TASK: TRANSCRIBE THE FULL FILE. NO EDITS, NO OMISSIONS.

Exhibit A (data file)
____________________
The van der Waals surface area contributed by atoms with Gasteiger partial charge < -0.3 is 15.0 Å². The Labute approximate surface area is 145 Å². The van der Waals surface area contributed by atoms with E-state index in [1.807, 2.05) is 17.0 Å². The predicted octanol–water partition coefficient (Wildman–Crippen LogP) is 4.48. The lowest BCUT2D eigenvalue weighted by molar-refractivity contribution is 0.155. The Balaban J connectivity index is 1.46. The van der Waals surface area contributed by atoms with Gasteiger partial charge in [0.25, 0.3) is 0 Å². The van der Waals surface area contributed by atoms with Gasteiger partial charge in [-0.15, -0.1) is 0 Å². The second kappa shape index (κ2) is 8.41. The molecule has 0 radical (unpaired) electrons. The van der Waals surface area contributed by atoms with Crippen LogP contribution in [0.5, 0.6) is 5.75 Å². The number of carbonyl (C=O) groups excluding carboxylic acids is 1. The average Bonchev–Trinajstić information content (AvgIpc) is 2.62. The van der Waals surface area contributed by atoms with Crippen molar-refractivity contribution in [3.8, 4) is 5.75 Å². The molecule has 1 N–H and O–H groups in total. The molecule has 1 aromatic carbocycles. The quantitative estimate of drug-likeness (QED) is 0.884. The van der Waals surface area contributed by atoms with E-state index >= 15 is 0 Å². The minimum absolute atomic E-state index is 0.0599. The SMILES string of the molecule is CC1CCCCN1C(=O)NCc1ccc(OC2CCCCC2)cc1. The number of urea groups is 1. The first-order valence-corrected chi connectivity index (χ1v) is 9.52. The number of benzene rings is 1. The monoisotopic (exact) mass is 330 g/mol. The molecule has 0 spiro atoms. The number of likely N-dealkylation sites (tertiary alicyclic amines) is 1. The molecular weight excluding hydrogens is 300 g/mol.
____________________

The van der Waals surface area contributed by atoms with Gasteiger partial charge < -0.3 is 15.0 Å². The Labute approximate surface area is 145 Å². The van der Waals surface area contributed by atoms with E-state index in [1.807, 2.05) is 17.0 Å². The predicted octanol–water partition coefficient (Wildman–Crippen LogP) is 4.48. The lowest BCUT2D eigenvalue weighted by molar-refractivity contribution is 0.155. The Balaban J connectivity index is 1.46. The van der Waals surface area contributed by atoms with Gasteiger partial charge in [0.25, 0.3) is 0 Å². The van der Waals surface area contributed by atoms with Gasteiger partial charge in [-0.15, -0.1) is 0 Å². The second kappa shape index (κ2) is 8.41. The molecule has 0 radical (unpaired) electrons. The van der Waals surface area contributed by atoms with Crippen LogP contribution in [0.5, 0.6) is 5.75 Å². The number of carbonyl (C=O) groups excluding carboxylic acids is 1. The average Bonchev–Trinajstić information content (AvgIpc) is 2.62. The van der Waals surface area contributed by atoms with Crippen molar-refractivity contribution in [3.8, 4) is 5.75 Å². The molecule has 1 N–H and O–H groups in total. The molecule has 1 aromatic carbocycles. The quantitative estimate of drug-likeness (QED) is 0.884. The van der Waals surface area contributed by atoms with E-state index >= 15 is 0 Å². The minimum absolute atomic E-state index is 0.0599. The SMILES string of the molecule is CC1CCCCN1C(=O)NCc1ccc(OC2CCCCC2)cc1. The number of urea groups is 1. The first-order valence-corrected chi connectivity index (χ1v) is 9.52. The number of benzene rings is 1. The monoisotopic (exact) mass is 330 g/mol. The molecule has 0 spiro atoms. The number of likely N-dealkylation sites (tertiary alicyclic amines) is 1. The molecular weight excluding hydrogens is 300 g/mol.